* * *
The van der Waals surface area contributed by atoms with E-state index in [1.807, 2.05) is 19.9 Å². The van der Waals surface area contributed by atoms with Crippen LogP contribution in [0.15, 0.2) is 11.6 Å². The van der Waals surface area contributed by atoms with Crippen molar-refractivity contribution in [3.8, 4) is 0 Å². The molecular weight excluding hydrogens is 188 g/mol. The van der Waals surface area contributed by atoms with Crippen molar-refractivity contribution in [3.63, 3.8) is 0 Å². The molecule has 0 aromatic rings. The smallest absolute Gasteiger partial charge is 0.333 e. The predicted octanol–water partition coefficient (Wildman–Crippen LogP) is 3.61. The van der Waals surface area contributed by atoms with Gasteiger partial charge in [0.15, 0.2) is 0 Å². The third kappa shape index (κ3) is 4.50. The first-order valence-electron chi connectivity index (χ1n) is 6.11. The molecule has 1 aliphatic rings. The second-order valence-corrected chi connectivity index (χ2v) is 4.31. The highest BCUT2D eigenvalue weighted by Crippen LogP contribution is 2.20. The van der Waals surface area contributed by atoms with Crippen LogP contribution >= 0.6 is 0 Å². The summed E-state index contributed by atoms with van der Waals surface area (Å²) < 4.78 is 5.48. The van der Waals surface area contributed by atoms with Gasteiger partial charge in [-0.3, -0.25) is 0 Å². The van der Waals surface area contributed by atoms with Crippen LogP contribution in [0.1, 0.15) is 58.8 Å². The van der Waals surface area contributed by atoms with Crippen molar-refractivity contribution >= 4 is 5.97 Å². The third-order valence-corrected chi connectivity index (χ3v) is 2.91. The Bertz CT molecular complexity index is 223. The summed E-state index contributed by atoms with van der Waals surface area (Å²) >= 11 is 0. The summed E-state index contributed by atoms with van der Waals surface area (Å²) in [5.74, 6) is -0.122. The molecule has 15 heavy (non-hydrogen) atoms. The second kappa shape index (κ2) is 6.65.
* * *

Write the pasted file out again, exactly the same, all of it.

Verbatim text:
The van der Waals surface area contributed by atoms with E-state index in [1.807, 2.05) is 19.9 Å². The van der Waals surface area contributed by atoms with Crippen LogP contribution in [0.15, 0.2) is 11.6 Å². The van der Waals surface area contributed by atoms with Crippen molar-refractivity contribution in [3.8, 4) is 0 Å². The molecular weight excluding hydrogens is 188 g/mol. The van der Waals surface area contributed by atoms with Crippen molar-refractivity contribution in [3.63, 3.8) is 0 Å². The molecule has 0 aromatic rings. The smallest absolute Gasteiger partial charge is 0.333 e. The predicted octanol–water partition coefficient (Wildman–Crippen LogP) is 3.61. The van der Waals surface area contributed by atoms with Gasteiger partial charge in [0.15, 0.2) is 0 Å². The third kappa shape index (κ3) is 4.50. The first-order valence-electron chi connectivity index (χ1n) is 6.11. The molecule has 1 aliphatic rings. The second-order valence-corrected chi connectivity index (χ2v) is 4.31. The highest BCUT2D eigenvalue weighted by Crippen LogP contribution is 2.20. The van der Waals surface area contributed by atoms with Crippen LogP contribution >= 0.6 is 0 Å². The summed E-state index contributed by atoms with van der Waals surface area (Å²) < 4.78 is 5.48. The van der Waals surface area contributed by atoms with Gasteiger partial charge in [-0.3, -0.25) is 0 Å². The van der Waals surface area contributed by atoms with Crippen LogP contribution in [0.1, 0.15) is 58.8 Å². The van der Waals surface area contributed by atoms with Crippen molar-refractivity contribution >= 4 is 5.97 Å². The third-order valence-corrected chi connectivity index (χ3v) is 2.91. The Bertz CT molecular complexity index is 223. The summed E-state index contributed by atoms with van der Waals surface area (Å²) >= 11 is 0. The summed E-state index contributed by atoms with van der Waals surface area (Å²) in [5.74, 6) is -0.122. The molecule has 15 heavy (non-hydrogen) atoms. The second kappa shape index (κ2) is 6.65.